You can double-check what they said by going into your "leave seller feedback" page linked in the top section as well as near the bottom of your main account page (use either link you want). That is a little bit of a tricky one. Personally, if I saw "a la carte" in a description, I wouldn't necessarily know that meant loose leaf. In fact, if there were a separate link for a loose leaf listing, I would assume they must be talking about something else (what, would depend on the book, since I've heard that phrase used to mean several things). They listed the book incorrectly, and still didn't clearly state the difference to boot. Personally, I would double-check what they said, then reply back as to my understanding of their given description and the fact there is a separate listing page for the loose leaf version. When there IS a listing page for your item, especially when that listing page is linked directly from the main item page of the item you're choosing to list under, there's no excuse for that. It's either laziness or intentional misrepresentation, neither of which are acceptable here. Amazon's rules are clear regarding that textbooks MUST match the listing they're sold under, due to the importance of students getting the correct book. They listed the loose leaf ISBN under the hardcover listing. That's a big no-no, regardless of any excuses they may have.

Many people don't like accepting the fact that as sellers they have a high degree of responsibility and strict rules to follow, but that's how it works. It's not even very hard. I sell here too. If you're too lazy to type in the ISBN of your book and list from there, making sure the listing that comes up matches your book first, then you shouldn't be selling here. More than once I've listed an item that had an alternate version worth more money, but I listed it under the correct listing anyway. To do otherwise is to invite trouble for yourself. You can't just decide your item is different than what it is when you're listing it to try to make more. Plus, if a listing doesn't exist for your item (say, there was no loose leaf listing page, or you have an alternate version, such as a custom textbook) you are NOT allowed to just find the "closest match". You simply aren't allowed to list it for sale here. When a listing does exist for your item (as in this case), it MUST be listed there. To do otherwise in any of these circumstances puts the seller at fault automatically should there be any issues or complaints.

Sorry, but dishonest sellers are a pet-peeve of mine. As a seller that goes out of my way to be as honest as possible with every listing I make, I really do hate the lazy and/or greedy ones that give us all a bad name. Personally, when there's any doubt at all, and I can't find a perfectly matching listing (which doesn't apply in this case), I figure that's what Craigslist is for.

Posted on Aug 20, 2012 10:43:58 AM PDT
LV says:
Thank you again for the help. I completely understand your pet peeve. I buy from amazon a lot and there are many honest sellers but every once in a while a bad seller can ruin the entire site for new buyers. I checked and the seller did put "A LA CARTE" in the description and that was it. I usually know that a la carte means loose leaf but have found that sometimes it just refers to an extra disc or access code. There is also distinctly a seperate link for the loose leaf / a la carte edition (it is even worth more because it comes with an access code). I think it was just a mistake on the new sellers part. Hopefully the seller will realize this and take it back before I decide enough is enough and get amazon involved.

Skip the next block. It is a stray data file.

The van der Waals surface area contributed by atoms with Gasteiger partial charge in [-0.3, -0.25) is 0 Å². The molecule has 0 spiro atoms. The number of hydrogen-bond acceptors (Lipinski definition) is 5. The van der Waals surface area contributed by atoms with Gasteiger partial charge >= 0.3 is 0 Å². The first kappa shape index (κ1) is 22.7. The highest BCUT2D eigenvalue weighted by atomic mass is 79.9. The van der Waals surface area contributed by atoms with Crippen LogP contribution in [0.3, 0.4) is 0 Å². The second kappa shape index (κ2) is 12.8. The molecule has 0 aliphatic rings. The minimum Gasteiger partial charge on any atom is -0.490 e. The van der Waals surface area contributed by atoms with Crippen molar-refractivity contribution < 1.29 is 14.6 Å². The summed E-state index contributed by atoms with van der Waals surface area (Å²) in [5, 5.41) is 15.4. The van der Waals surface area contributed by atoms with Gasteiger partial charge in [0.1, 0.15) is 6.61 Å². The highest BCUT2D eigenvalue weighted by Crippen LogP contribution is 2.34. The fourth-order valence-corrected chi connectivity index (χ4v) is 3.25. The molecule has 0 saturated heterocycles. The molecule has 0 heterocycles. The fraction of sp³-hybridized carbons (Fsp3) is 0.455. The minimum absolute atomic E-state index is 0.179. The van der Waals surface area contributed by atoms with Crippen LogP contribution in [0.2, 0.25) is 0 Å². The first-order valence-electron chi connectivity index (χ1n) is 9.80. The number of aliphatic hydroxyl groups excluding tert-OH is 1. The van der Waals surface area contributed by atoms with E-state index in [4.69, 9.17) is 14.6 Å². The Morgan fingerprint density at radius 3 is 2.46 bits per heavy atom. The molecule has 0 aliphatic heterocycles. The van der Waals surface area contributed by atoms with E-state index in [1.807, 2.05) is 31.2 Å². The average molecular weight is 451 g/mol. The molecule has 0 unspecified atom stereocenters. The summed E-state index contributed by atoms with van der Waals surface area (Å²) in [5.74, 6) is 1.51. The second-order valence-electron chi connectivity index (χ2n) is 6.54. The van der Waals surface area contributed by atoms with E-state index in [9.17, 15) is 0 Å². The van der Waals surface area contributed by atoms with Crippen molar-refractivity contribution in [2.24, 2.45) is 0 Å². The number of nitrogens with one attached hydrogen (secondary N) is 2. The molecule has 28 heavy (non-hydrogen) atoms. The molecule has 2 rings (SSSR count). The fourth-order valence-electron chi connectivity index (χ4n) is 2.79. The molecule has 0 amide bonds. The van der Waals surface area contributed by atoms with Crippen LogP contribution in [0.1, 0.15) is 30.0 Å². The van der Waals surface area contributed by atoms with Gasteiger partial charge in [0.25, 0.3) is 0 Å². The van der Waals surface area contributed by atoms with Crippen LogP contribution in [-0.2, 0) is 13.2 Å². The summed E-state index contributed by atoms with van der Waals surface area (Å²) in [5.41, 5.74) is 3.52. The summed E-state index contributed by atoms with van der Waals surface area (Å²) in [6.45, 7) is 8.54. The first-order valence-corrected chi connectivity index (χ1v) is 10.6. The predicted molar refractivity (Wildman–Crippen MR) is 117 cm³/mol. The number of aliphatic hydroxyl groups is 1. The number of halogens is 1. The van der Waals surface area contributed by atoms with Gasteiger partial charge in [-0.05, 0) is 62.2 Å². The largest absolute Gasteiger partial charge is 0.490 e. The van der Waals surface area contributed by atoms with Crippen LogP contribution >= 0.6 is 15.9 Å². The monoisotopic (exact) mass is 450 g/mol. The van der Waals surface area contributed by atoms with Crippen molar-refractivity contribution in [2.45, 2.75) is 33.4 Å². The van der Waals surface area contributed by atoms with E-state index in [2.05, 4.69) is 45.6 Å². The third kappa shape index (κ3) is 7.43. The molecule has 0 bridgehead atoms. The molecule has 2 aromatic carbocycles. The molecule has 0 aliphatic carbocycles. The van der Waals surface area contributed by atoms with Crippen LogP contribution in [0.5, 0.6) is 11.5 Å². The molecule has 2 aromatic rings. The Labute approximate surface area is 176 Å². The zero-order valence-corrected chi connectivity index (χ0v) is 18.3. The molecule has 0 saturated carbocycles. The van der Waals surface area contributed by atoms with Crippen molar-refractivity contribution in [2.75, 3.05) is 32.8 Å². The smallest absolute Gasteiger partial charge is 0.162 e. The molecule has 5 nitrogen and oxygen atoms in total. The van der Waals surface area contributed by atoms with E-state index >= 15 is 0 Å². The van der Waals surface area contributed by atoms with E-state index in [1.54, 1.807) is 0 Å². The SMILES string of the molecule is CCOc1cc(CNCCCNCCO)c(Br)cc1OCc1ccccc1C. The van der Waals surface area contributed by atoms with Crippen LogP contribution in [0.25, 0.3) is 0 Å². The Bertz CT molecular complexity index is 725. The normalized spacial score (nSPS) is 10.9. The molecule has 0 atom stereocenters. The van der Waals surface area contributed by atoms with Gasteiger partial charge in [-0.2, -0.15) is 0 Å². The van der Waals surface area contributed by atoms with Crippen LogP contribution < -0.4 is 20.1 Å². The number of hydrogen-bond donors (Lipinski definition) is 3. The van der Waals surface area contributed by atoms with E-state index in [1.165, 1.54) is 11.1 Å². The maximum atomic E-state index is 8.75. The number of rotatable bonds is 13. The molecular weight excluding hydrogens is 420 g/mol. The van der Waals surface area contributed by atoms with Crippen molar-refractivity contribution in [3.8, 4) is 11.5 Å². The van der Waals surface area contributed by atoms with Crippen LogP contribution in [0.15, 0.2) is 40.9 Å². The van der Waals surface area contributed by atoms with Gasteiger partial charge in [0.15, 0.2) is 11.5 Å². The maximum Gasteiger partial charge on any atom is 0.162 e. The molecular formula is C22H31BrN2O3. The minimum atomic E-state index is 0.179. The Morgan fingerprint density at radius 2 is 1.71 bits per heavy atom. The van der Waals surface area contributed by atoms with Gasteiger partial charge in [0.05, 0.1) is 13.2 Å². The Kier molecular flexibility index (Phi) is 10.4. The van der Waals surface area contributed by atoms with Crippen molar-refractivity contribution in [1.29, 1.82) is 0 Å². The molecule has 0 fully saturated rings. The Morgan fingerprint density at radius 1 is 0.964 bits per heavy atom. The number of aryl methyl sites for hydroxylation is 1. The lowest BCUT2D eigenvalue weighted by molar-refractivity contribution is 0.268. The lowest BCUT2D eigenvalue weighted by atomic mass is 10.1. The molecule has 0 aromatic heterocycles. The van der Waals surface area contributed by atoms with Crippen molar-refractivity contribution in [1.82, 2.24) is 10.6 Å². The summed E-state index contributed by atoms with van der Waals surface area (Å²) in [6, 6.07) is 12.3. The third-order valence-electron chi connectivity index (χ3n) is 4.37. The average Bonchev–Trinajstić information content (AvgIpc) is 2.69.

I also hope that this discussion helps other people if they come across bad sellers who think that selling loose leaf as hardcover is okay. There is no reason this kind of behavior should be tolreated when there are so many honest sellers to choose from.

Posted on Jan 21, 2015 8:16:09 AM PST
My bookstore told me that almost all books are going to loose leaf because that is what they prefer

Posted on Aug 24, 2015 4:43:09 PM PDT
Last edited by the author on Aug 24, 2015 4:44:57 PM PDT
J. Pettis says:
Loose leaf is that. A book printed and sent like loose leaf. Three holes in the side wrapped in plastic. You put it in a binder. It saves publishers money and they charge through the a## for it. They are the ones who prefer them. They save money producing them. You got a loose leaf version, complain like hell!

In reply to an earlier post on Aug 25, 2015 12:21:08 PM PDT
McGil Mosko says:
is loose leaf the exact same book as a bound one? mean a text book sold as loose leaf will contain the same thing as a hard back? im a single mom and a full time student im trying to make sure I don't screw myself by saving a little on a loose leaf rather then a bound book but I don't want to get screwed if the book isn't the same. thanks

In reply to an earlier post on Aug 25, 2015 2:14:41 PM PDT
Last edited by the author on Aug 25, 2015 2:17:27 PM PDT
J. Pettis says:
It will cost the same maybe more. No savings and internet access which most come with is temporary so be careful when you use the access code. Giant rip off. Content is the same as a bound book.

Posted on Aug 25, 2015 2:16:14 PM PDT
J. Pettis says:
It is the same as the bound book as far as content.

Posted on Aug 25, 2015 2:16:32 PM PDT
J. Pettis says:
It is the same as the bound book as far as content.
‹ Previous 1 Next ›
[Add comment]
Add your own message to the discussion
To insert a product link use the format: [[ASIN:ASIN product-title]] (What's this?)
Prompts for sign-in

Recent discussions in the Textbook forum (138 discussions)


This discussion

Discussion in:  Textbook forum
Participants:  5
Total posts:  14
Initial post:  Aug 18, 2012
Latest post:  Aug 25, 2015

New! Receive e-mail when new posts are made.
Tracked by 3 customers

Search Customer Discussions